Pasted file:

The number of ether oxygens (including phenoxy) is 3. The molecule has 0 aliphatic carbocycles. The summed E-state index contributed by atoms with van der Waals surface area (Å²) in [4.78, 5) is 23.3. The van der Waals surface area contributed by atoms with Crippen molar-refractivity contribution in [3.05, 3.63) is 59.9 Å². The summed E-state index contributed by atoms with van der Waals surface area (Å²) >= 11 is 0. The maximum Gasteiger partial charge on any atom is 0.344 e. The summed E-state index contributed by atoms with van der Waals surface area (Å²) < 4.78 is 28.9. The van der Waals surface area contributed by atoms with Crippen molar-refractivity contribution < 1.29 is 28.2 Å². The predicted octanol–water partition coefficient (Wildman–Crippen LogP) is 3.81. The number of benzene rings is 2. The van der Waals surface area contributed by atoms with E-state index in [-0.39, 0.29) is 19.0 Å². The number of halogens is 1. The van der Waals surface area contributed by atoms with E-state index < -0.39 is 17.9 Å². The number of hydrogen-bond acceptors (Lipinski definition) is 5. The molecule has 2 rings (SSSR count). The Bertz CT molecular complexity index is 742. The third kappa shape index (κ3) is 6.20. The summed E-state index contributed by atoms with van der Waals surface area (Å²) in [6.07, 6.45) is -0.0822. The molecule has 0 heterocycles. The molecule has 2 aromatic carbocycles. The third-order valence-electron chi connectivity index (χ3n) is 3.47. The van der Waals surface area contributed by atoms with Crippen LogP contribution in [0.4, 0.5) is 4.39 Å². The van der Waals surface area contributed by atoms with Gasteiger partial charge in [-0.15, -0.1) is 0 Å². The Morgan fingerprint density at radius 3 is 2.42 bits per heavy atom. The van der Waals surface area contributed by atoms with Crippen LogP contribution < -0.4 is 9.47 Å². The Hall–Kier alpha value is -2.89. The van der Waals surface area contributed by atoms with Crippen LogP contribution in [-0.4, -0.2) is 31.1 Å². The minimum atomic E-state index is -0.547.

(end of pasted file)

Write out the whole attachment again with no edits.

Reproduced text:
The number of ether oxygens (including phenoxy) is 3. The molecule has 0 aliphatic carbocycles. The summed E-state index contributed by atoms with van der Waals surface area (Å²) in [4.78, 5) is 23.3. The van der Waals surface area contributed by atoms with Crippen molar-refractivity contribution in [3.05, 3.63) is 59.9 Å². The summed E-state index contributed by atoms with van der Waals surface area (Å²) >= 11 is 0. The maximum Gasteiger partial charge on any atom is 0.344 e. The summed E-state index contributed by atoms with van der Waals surface area (Å²) < 4.78 is 28.9. The van der Waals surface area contributed by atoms with Crippen molar-refractivity contribution < 1.29 is 28.2 Å². The predicted octanol–water partition coefficient (Wildman–Crippen LogP) is 3.81. The number of benzene rings is 2. The van der Waals surface area contributed by atoms with E-state index in [-0.39, 0.29) is 19.0 Å². The number of halogens is 1. The van der Waals surface area contributed by atoms with E-state index < -0.39 is 17.9 Å². The number of hydrogen-bond acceptors (Lipinski definition) is 5. The molecule has 2 rings (SSSR count). The Bertz CT molecular complexity index is 742. The third kappa shape index (κ3) is 6.20. The summed E-state index contributed by atoms with van der Waals surface area (Å²) in [6.07, 6.45) is -0.0822. The molecule has 0 heterocycles. The molecule has 2 aromatic carbocycles. The third-order valence-electron chi connectivity index (χ3n) is 3.47. The van der Waals surface area contributed by atoms with Crippen LogP contribution in [0.4, 0.5) is 4.39 Å². The van der Waals surface area contributed by atoms with Gasteiger partial charge in [-0.15, -0.1) is 0 Å². The Morgan fingerprint density at radius 3 is 2.42 bits per heavy atom. The van der Waals surface area contributed by atoms with Crippen LogP contribution < -0.4 is 9.47 Å². The Hall–Kier alpha value is -2.89. The van der Waals surface area contributed by atoms with Crippen LogP contribution in [-0.4, -0.2) is 31.1 Å². The minimum atomic E-state index is -0.547.